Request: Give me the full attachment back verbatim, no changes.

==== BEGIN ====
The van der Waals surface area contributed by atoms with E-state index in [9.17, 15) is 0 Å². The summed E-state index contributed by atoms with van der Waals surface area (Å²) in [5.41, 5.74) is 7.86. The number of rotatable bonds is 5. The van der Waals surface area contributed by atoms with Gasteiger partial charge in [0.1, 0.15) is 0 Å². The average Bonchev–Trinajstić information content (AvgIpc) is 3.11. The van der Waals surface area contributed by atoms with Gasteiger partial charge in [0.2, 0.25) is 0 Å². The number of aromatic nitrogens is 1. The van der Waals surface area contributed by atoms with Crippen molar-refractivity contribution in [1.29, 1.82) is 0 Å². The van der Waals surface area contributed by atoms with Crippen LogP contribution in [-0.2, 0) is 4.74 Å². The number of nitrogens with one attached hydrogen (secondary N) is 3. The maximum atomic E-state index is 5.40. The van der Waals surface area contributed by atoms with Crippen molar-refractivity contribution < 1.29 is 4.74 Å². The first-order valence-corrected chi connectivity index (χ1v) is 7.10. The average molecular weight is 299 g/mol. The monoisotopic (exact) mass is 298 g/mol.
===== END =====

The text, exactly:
The van der Waals surface area contributed by atoms with E-state index in [9.17, 15) is 0 Å². The summed E-state index contributed by atoms with van der Waals surface area (Å²) in [5.41, 5.74) is 7.86. The number of rotatable bonds is 5. The van der Waals surface area contributed by atoms with Gasteiger partial charge in [0.1, 0.15) is 0 Å². The average Bonchev–Trinajstić information content (AvgIpc) is 3.11. The van der Waals surface area contributed by atoms with Gasteiger partial charge in [0.2, 0.25) is 0 Å². The number of aromatic nitrogens is 1. The van der Waals surface area contributed by atoms with Crippen molar-refractivity contribution in [1.29, 1.82) is 0 Å². The van der Waals surface area contributed by atoms with Crippen LogP contribution in [-0.2, 0) is 4.74 Å². The number of nitrogens with one attached hydrogen (secondary N) is 3. The maximum atomic E-state index is 5.40. The van der Waals surface area contributed by atoms with Crippen molar-refractivity contribution < 1.29 is 4.74 Å². The first-order valence-corrected chi connectivity index (χ1v) is 7.10. The average molecular weight is 299 g/mol. The monoisotopic (exact) mass is 298 g/mol.